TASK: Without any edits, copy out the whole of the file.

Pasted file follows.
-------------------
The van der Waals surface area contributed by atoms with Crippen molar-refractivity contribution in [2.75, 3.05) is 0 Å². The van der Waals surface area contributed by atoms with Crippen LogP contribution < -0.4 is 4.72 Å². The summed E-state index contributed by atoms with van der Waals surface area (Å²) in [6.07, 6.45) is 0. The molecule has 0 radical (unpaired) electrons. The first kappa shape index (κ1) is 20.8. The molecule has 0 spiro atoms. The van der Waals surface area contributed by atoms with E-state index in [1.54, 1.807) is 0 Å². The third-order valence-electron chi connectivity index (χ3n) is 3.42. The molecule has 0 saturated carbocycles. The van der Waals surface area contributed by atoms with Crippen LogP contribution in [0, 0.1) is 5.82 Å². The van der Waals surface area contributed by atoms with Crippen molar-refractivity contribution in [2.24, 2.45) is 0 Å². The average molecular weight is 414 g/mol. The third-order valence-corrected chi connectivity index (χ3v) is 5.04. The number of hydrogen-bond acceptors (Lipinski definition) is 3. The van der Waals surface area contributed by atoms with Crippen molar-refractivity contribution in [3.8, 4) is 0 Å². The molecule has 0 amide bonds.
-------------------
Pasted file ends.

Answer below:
The van der Waals surface area contributed by atoms with Crippen molar-refractivity contribution in [2.75, 3.05) is 0 Å². The van der Waals surface area contributed by atoms with Crippen LogP contribution < -0.4 is 4.72 Å². The summed E-state index contributed by atoms with van der Waals surface area (Å²) in [6.07, 6.45) is 0. The molecule has 0 radical (unpaired) electrons. The first kappa shape index (κ1) is 20.8. The molecule has 0 spiro atoms. The van der Waals surface area contributed by atoms with E-state index in [1.54, 1.807) is 0 Å². The third-order valence-electron chi connectivity index (χ3n) is 3.42. The molecule has 0 saturated carbocycles. The van der Waals surface area contributed by atoms with Crippen LogP contribution in [0, 0.1) is 5.82 Å². The van der Waals surface area contributed by atoms with Crippen molar-refractivity contribution in [2.24, 2.45) is 0 Å². The average molecular weight is 414 g/mol. The third-order valence-corrected chi connectivity index (χ3v) is 5.04. The number of hydrogen-bond acceptors (Lipinski definition) is 3. The van der Waals surface area contributed by atoms with Crippen molar-refractivity contribution in [3.8, 4) is 0 Å². The molecule has 0 amide bonds.